The Nature of Loss Podcast

The Nature of Loss Podcast

66d9fa9b6e79afe31d85f96281c4716a.jpgThe Nature of Loss Podcast: Personal stories of grief and nature

Following a successful outdoor, nature-focused bereavement group set up by BCP Council at Hengistbury Head Nature Reserve, (Bournemouth, Dorset) came this podcast. Due to a tough year for everyone, including those who work within the people and engagement fields, the idea for this podcast was born. During 2020 we had to constantly change our rules and what we could offer as a part of our bereavement support services; limiting numbers, masks, cancellations and social distancing. Many industries have moved online, with even virtual links for funerals, weddings and conferences. The Nature of Loss Podcast was a way to provide these bereavement services virtually, with no limitations on who we could reach. 

The idea for the podcast was to encourage others to share their personal or professional stories and journeys, with a focus on the beneficial and therapeutic elements of nature. This could increase our reach for highlighting this beneficial relationship with nature, and outline the wonderful work already going on in support of those who are grieving. 

The benefits for physical and mental health have been well reported. Numerous studies have shown that spending time outdoors, in nature can decrease stress, anxiety, loneliness, risk of diseases, ADD and the effects of grief. It can also increase mood, your microbiome, immunity and lots more. Just by being outdoors, in nature you claim the benefits; even if you aren’t enjoying yourself! These benefits have been found to have effects in c0314fe31ec07f8ba547c280ce9e186d.jpgas little as 3 minutes. Stress is relieved within minutes of exposure to nature; quantified by reduced muscle tension, blood pressure and increased brain activity. Memory performance and attention span improves by 20% after spending an hour interacting with nature (Bird, 2007; Bratman et al, 2019; White et al, 2019). And white blood cells increase 50% after spending two or more consecutive days in nature. Uncovering these countless benefits has resulted in the creation of wonderful organisations such as A Dose Of Nature, who prescribe time in nature as a form of physical and mental therapy in patients.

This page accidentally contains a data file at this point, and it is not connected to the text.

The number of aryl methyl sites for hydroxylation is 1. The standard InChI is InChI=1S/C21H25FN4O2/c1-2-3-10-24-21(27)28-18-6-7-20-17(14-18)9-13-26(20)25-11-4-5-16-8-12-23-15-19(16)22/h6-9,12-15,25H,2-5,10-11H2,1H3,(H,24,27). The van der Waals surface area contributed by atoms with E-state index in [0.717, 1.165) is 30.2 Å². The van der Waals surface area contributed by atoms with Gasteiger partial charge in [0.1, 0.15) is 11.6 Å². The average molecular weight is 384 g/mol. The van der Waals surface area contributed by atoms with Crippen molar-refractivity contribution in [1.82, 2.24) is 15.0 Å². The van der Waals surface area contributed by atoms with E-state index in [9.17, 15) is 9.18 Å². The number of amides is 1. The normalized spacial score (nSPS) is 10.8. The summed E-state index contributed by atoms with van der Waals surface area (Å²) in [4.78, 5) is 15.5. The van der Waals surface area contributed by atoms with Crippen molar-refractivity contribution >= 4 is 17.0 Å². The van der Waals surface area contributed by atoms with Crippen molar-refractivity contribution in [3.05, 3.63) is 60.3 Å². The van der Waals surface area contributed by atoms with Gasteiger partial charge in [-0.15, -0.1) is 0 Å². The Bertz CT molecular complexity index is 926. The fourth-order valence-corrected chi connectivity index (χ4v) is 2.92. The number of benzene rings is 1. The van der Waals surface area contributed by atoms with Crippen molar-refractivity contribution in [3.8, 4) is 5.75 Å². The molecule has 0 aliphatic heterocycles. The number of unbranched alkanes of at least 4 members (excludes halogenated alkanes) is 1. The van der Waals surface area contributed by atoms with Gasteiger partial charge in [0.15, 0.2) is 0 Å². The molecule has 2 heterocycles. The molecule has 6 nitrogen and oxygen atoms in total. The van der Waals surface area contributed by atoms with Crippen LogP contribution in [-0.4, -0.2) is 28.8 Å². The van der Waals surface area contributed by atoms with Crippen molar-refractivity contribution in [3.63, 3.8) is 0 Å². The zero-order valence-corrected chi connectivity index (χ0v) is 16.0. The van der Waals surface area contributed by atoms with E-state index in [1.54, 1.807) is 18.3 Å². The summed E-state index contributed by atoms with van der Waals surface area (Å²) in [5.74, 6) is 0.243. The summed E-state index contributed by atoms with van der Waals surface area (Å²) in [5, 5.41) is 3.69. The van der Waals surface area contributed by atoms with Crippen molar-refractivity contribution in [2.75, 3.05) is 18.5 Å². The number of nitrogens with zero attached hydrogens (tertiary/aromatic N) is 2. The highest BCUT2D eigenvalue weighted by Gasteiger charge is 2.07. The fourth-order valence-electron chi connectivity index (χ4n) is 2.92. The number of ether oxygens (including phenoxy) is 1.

The cost of mental health problems for the NHS is estimated at £105 billion every year (Mental Health Taskforce, 2016). It would be a reasonable assumption that the cost for 2020 and consecutive years could be much higher. Nature is something that all of us found some sort of solace in during 2020 as a way to see friends and family, with being outside and keeping active one of the only reasons you could leave your homes. It is time we begin to integrate nature into our everyday lives, and respect it for the benefits it brings us; which extend much past our physical and mental health! As relatively wild spaces, our beautiful cemeteries and burial grounds are the perfect starting point to provide some of those benefits during ceremonies and visits, and the nature within these sites should be advertised to promote utilisation of a wonderful, free resource.

Our d5db460b0cbce80388d33aebf670cc39.jpgprevious episodes have shared the stories of people from around the world, showing that this therapeutic link with nature is universal. And with an increase in nature prescriptions and serious recognitions of nature through scientific research, could soon be integrated into our health systems.

Mollie is still looking for stories to tell on this podcast, so if you have a professional or personal story/project that you would like to share with us, please send an email to:

or you can find more details on how to listen by clicking here.

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